PAPHNUTIUS. Courage! Here is the monastery where a famous community of holy virgins live. I am anxious for you to pass the time of penance here if you will consent.

THAIS. I do not resist. I wish to obey you. I trust you.

PAPHNUTIUS. I will go in, and persuade the Abbess who is the head of the community to receive you.

THAIS. And what shall I do meanwhile? Do not leave me alone.

PAPHNUTIUS. You shall come with me. But look! The Abbess has come out to meet us. I wonder who can have told her so promptly of our arrival.

THAIS. Rumour, Father Paphnutius. Rumour never delays.


PAPHNUTIUS. You come opportunely, illustrious Abbess. I was just seeking you.

ABBESS. You are most welcome, venerated Father Paphnutius. Blessed is your visit, beloved of the Most High.

PAPHNUTIUS. May the grace of Him Who is Father of all pour into your heart the beatitude of everlasting peace!

ABBESS. And what has brought your holiness to my humble dwelling?

PAPHNUTIUS. I need your help.

ABBESS. Speak but the word. You will find me eager to do all in my power to carry out your wishes.

PAPHNUTIUS. Oh, Abbess, I have brought you a little wild gazelle who has been snatched half dead from the jaws of wolves. Show it compassion, nurse it with all your tenderness, until it has shed its rough goatskin and put on the soft fleece of a lamb.

ABBESS. Explain yourself further.

PAPHNUTIUS. You see this woman. From her youth she has led the life of a harlot. She has given herself up to base pleasures——

ABBESS. What misery!

PAPHNUTIUS. She cannot offer the excuse that she was a Pagan to whom such pleasures bring no remorse of conscience. She wore the baptismal robes of a child of God when she gave herself to the flames of profane love. She was not tempted. She chose this evil life. She was ruined by her own will.

ABBESS. She is the more unfortunate.

PAPHNUTIUS. Yet such is the power of Christ, that at His word, of which my poor mouth was the instrument, she has fled from the surroundings which were her damnation. Obedient as a child, she has followed me. She has abandoned lust and ease and idle luxury. She is resolved to live chastely.

ABBESS. Glory to the Author of the marvellous change!

PAPHNUTIUS. Amen. But since the maladies of the soul, like those of the body, need physic for their cure, we must minister to this soul diseased by years of lust. It must be removed from the foul breath of the world. A narrow cell, solitude, silence—these must be her lot henceforth. She must learn to know herself and her sins.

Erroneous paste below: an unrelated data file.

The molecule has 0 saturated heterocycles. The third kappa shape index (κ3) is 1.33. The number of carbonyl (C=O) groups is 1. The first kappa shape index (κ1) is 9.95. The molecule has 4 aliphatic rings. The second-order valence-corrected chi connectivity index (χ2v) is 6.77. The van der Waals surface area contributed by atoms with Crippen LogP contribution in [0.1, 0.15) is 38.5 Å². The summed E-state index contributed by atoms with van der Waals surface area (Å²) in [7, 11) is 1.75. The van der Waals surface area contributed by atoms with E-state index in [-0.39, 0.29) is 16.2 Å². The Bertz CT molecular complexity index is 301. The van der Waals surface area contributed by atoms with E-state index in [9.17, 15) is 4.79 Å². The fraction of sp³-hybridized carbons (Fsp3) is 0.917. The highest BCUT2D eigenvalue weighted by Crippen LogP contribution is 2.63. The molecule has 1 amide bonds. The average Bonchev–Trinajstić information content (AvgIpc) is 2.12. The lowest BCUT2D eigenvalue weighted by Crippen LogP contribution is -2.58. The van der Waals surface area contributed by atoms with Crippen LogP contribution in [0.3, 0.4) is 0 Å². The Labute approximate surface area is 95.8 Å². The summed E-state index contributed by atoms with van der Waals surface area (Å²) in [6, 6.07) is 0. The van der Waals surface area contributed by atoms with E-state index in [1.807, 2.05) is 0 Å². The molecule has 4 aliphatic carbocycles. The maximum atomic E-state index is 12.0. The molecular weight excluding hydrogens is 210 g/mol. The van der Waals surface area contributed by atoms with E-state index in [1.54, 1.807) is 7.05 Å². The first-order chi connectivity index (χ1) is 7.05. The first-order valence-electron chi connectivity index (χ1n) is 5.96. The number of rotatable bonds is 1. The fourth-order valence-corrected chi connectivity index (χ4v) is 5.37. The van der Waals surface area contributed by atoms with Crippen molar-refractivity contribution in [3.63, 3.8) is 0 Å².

ABBESS. You are right. Such a penance is necessary.

PAPHNUTIUS. Will you give orders for a little cell to be made ready as soon as possible?

ABBESS. Yes, my father. It shall be done as quickly as we can.

PAPHNUTIUS. There must be no entrance, no opening of any kind, except a small window through which she can receive the food that will be brought her on certain days at certain fixed hours. A pound of bread, and water according to her need.

ABBESS. Forgive me, dear father in God, but I fear she will not be able to endure such a rigorous life. The soul may be willing, but that fastidious mind, that delicate body used to luxury, how can we expect them to submit?

PAPHNUTIUS. Have no fear. We know that grave sin demands a grave remedy.

ABBESS. That is true, yet are we not told also to hasten slowly?

PAPHNUTIUS. Good mother, I am already weary of delay. What if her lovers should pursue her? What if she be drawn back into the abyss? I am impatient to see her enclosed.

ABBESS. Nothing stands in the way of your enclosing her now. The cell which you told us to prepare is ready.

PAPHNUTIUS. Then enter, Thais! This is just such a refuge as we spoke of on our journey. It is the very place for you. There is room and more than room here for you to weep over your sins.

THAIS. How small it is! How dark! How can a delicate woman live in such a place?

PAPHNUTIUS. You are not pleased with your new dwelling! You shudder at the thought of entering! Oh, Thais, have you not wandered long enough without restraint? Is it not right that you should now be confined in this narrow, solitary cell, where you will find true freedom?

THAIS. I have been so long accustomed to pleasure and distraction. My mind is still a slave to the senses.

PAPHNUTIUS. The more need to rein it, to discipline it, until it ceases to rebel.

THAIS. I do not rebel—but my weakness revolts against one thing here.

PAPHNUTIUS. Of what do you speak?

THAIS. I am ashamed to say.

PAPHNUTIUS. Speak, Thais! Be ashamed of nothing but your sins.

THAIS. Good father, what could be more repugnant than to have to attend to all the needs of the body in this one little room. . . . It will soon be uninhabitable.

PAPHNUTIUS. Fear the cruel punishments of the soul, and cease to dread transitory evils.

THAIS. My weakness makes me shudder.

PAPHNUTIUS. The sweetness of your guilty pleasures was far more bitter and foul.

THAIS. I know it is just. What grieves me most is that I shall not have one clean sweet spot in which to call upon the sweet name of God.

PAPHNUTIUS. Have a care, Thais, or your confidence may become presumption. Should polluted lips utter so easily the name of the unpolluted Godhead?

THAIS. Oh, how can I hope for pardon! Who will pity me—who save me! What shall I do if I am forbidden to invoke Him against Whom only I have sinned! To whom should I pray if not to Him.